Dean Nicholas Baldwin

‘The Global Imperative’

On the day before President J. Michael Adams unveiled the global vision for Fairleigh Dickinson University, Wroxton College Dean Nicholas Baldwin set the stage with a poignant address describing the importance of adopting a global mindset. His speech, delivered during the annual Academic Convocation on September 26, stressed the necessity of “Waking Up to the Global Imperative.”

Baldwin opened by saying that “the world economy is in a period of rapid and dramatic change, and the question of just how we will connect to this new world is the single most important issue facing us.” He added that “we face an array of circumstances, situations and conditions — economic, scientific, technological, political, sociological, environmental and communicative — different from those faced at any previous time in our history. Moreover, the changes affecting us are not confined to any one area of the globe, but stretch everywhere.

“The way the world is developing and will continue to develop means that nations and people are becoming increasingly interdependent. Those who are not only unaware of — but more particularly have no contextual understanding of — other places, peoples and ways of doing things will fall further and further behind.”

Furthermore, said Baldwin, “The battleground of the 21st century will pit narrow, selfish national focus against global awareness and tolerance. In a world where information and images are routinely transmitted across the globe, we are all regularly and increasingly going to come into contact with others who think differently, act differently and live differently from ourselves. Some will find this disturbing and dangerous and seek to take refuge from it. We must resist this reaction and, rather, welcome such differences and embrace the cultural complexity of the global village, the contours of which we can as yet only dimly see. For globalization is not incidental to our lives. ... It is the way we now live.

“The real problem for the future is not internationalism and its consequences; rather it is insularity. It is insular thinking that limits aspirations, resents outsiders for their differences and shuns different ways of doing things. ... So, the message must be the need to raise one’s horizons, to take an international perspective. That is the simple, basic imperative for our students’ futures; indeed for all our futures.”

Baldwin is a lecturer and tutor in government and politics. A regular speaker in both the United Kingdom and the United States, Baldwin has written extensively on politics. His publications include Mastering British Politics (1999 and 1996); contributions to The House of Lords: Its Parliament and Judicial Roles (1999) and The Law and Parliament (1998); as well as numerous articles and papers. He is an active member of the prestigious “Study of Parliament Group” as well as an associate of the Centre for Legislative Studies. Baldwin also has been active in political life, having been a candidate for Parliament and special assistant in the House of Lords. He has been at Wroxton College since 1985.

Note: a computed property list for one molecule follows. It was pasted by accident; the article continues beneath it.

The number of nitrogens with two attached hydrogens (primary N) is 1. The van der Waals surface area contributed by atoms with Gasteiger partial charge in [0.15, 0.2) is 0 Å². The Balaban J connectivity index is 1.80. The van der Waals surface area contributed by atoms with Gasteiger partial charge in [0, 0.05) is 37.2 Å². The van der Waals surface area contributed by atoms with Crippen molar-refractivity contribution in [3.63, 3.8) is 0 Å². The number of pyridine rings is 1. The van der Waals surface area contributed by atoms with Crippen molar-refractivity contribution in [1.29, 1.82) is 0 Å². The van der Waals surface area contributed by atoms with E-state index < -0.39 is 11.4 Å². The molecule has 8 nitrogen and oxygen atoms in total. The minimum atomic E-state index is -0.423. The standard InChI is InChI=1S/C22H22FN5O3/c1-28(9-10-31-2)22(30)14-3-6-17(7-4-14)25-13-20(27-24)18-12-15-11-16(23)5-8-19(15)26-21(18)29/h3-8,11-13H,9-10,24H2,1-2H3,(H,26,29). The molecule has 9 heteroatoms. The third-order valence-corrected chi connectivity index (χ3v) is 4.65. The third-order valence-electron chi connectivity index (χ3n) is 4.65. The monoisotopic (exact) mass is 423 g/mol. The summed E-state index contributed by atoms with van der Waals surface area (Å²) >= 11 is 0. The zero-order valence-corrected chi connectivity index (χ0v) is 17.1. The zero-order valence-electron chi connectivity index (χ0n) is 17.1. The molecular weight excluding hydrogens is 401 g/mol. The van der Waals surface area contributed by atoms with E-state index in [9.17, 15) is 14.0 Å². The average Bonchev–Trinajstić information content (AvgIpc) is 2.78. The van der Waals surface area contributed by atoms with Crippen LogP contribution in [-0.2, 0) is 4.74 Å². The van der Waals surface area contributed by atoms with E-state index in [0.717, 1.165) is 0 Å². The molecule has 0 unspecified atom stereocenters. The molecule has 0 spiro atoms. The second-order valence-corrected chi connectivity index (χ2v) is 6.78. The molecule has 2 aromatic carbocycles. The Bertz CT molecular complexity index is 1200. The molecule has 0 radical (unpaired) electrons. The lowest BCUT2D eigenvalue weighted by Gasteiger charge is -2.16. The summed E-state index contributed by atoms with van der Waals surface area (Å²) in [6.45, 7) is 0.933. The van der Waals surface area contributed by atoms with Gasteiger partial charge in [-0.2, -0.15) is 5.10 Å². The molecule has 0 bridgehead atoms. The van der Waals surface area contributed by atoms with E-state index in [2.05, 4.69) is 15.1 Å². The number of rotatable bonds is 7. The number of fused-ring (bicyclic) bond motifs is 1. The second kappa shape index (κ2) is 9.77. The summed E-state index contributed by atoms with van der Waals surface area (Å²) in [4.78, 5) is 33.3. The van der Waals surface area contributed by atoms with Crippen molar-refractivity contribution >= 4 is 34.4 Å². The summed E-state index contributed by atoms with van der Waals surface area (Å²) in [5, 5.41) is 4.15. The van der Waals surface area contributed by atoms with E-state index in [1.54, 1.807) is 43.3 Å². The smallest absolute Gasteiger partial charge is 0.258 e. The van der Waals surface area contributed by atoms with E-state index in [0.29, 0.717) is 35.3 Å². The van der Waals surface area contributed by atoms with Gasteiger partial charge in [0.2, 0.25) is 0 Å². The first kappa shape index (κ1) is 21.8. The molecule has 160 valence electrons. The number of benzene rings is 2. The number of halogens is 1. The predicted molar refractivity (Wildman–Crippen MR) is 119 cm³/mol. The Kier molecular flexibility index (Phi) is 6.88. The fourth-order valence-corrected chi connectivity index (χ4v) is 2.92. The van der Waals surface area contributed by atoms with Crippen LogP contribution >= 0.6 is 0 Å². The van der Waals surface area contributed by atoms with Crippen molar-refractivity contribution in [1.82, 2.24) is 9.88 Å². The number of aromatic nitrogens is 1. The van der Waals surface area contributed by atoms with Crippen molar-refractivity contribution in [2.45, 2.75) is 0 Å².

Baldwin stressed the importance of spending time immersed in different cultures. “If approached with an open mind, it can be an exhilarating, personally rewarding and intellectually stimulating experience, and will enable one to interact successfully with different cultures.” He quoted Mark Twain who observed that “travel is fatal to prejudice, bigotry and narrow-mindedness.” Baldwin then noted, “An understanding of other places, peoples and ways of doing things cannot be acquired by vegetating in one corner of the Earth all one’s life. One must broaden one’s horizons.”

For Baldwin, immersing oneself in a different culture is “a way to confront and deal with things first-hand, to learn and to grow, not only on an educational level but also on a personal one. Individuals will develop their own sense of awareness, of independence yet of interdependence.”

The complete text of Baldwin’s address can be found on the Web.

Pointing out, as the Rev. Martin Luther King, Jr., said, that “every forward step involves the tireless exertions and passionate concern of dedicated individuals,” Baldwin said, “We must urge our students not to be complacent, apathetic or lethargic; not to become blinkered or selfish, turning their backs on their fellows and the world at large. Rather, we must urge them to blend passion, reason and courage in a personal commitment to make a difference. ... Any individual can leave his or her footprint in the sands of time.”

He concluded, “The goals are both possible and attainable through personal effort. The possibilities are too enormous, the need too great, the stakes too high, for our students simply to turn their backs. We must do what we can to ensure that they make a commitment to become involved and make a difference: it is better to light a candle than curse the darkness.”

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